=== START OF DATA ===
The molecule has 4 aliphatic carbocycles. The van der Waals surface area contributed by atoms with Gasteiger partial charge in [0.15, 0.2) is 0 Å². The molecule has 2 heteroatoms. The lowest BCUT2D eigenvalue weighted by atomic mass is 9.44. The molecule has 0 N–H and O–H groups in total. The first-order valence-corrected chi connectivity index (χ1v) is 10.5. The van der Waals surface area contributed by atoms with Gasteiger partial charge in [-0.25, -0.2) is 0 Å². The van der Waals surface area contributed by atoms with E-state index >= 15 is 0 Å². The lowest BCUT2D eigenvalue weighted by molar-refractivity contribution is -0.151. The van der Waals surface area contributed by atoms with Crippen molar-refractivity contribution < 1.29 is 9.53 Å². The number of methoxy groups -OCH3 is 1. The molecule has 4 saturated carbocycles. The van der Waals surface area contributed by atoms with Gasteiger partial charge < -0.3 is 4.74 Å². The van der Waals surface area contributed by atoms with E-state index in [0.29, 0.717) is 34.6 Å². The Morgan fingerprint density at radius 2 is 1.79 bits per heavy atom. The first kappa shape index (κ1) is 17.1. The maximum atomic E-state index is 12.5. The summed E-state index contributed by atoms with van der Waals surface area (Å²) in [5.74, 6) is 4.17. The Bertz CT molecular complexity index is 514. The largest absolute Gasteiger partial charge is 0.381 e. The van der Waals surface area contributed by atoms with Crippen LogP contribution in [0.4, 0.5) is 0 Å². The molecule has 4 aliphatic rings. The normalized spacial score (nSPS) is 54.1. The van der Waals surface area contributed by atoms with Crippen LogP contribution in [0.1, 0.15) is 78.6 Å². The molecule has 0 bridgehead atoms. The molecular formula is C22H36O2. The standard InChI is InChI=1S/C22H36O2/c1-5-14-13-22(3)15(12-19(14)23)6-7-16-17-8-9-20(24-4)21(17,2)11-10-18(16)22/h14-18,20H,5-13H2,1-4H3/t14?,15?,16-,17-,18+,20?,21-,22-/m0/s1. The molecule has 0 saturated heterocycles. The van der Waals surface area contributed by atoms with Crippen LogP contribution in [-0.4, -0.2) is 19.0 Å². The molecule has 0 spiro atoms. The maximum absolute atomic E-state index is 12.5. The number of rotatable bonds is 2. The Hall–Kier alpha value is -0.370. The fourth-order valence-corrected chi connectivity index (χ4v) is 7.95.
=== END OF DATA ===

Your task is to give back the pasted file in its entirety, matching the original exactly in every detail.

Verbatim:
The molecule has 4 aliphatic carbocycles. The van der Waals surface area contributed by atoms with Gasteiger partial charge in [0.15, 0.2) is 0 Å². The molecule has 2 heteroatoms. The lowest BCUT2D eigenvalue weighted by atomic mass is 9.44. The molecule has 0 N–H and O–H groups in total. The first-order valence-corrected chi connectivity index (χ1v) is 10.5. The van der Waals surface area contributed by atoms with Gasteiger partial charge in [-0.25, -0.2) is 0 Å². The van der Waals surface area contributed by atoms with E-state index >= 15 is 0 Å². The lowest BCUT2D eigenvalue weighted by molar-refractivity contribution is -0.151. The van der Waals surface area contributed by atoms with Crippen molar-refractivity contribution < 1.29 is 9.53 Å². The number of methoxy groups -OCH3 is 1. The molecule has 4 saturated carbocycles. The van der Waals surface area contributed by atoms with Gasteiger partial charge < -0.3 is 4.74 Å². The van der Waals surface area contributed by atoms with E-state index in [0.29, 0.717) is 34.6 Å². The Morgan fingerprint density at radius 2 is 1.79 bits per heavy atom. The first kappa shape index (κ1) is 17.1. The maximum atomic E-state index is 12.5. The summed E-state index contributed by atoms with van der Waals surface area (Å²) in [5.74, 6) is 4.17. The Bertz CT molecular complexity index is 514. The largest absolute Gasteiger partial charge is 0.381 e. The van der Waals surface area contributed by atoms with Crippen LogP contribution in [0.4, 0.5) is 0 Å². The molecule has 4 aliphatic rings. The normalized spacial score (nSPS) is 54.1. The van der Waals surface area contributed by atoms with Crippen LogP contribution in [0.1, 0.15) is 78.6 Å². The molecule has 0 bridgehead atoms. The molecular formula is C22H36O2. The standard InChI is InChI=1S/C22H36O2/c1-5-14-13-22(3)15(12-19(14)23)6-7-16-17-8-9-20(24-4)21(17,2)11-10-18(16)22/h14-18,20H,5-13H2,1-4H3/t14?,15?,16-,17-,18+,20?,21-,22-/m0/s1. The molecule has 0 saturated heterocycles. The van der Waals surface area contributed by atoms with Crippen LogP contribution in [-0.4, -0.2) is 19.0 Å². The molecule has 0 spiro atoms. The maximum absolute atomic E-state index is 12.5. The number of rotatable bonds is 2. The Hall–Kier alpha value is -0.370. The fourth-order valence-corrected chi connectivity index (χ4v) is 7.95.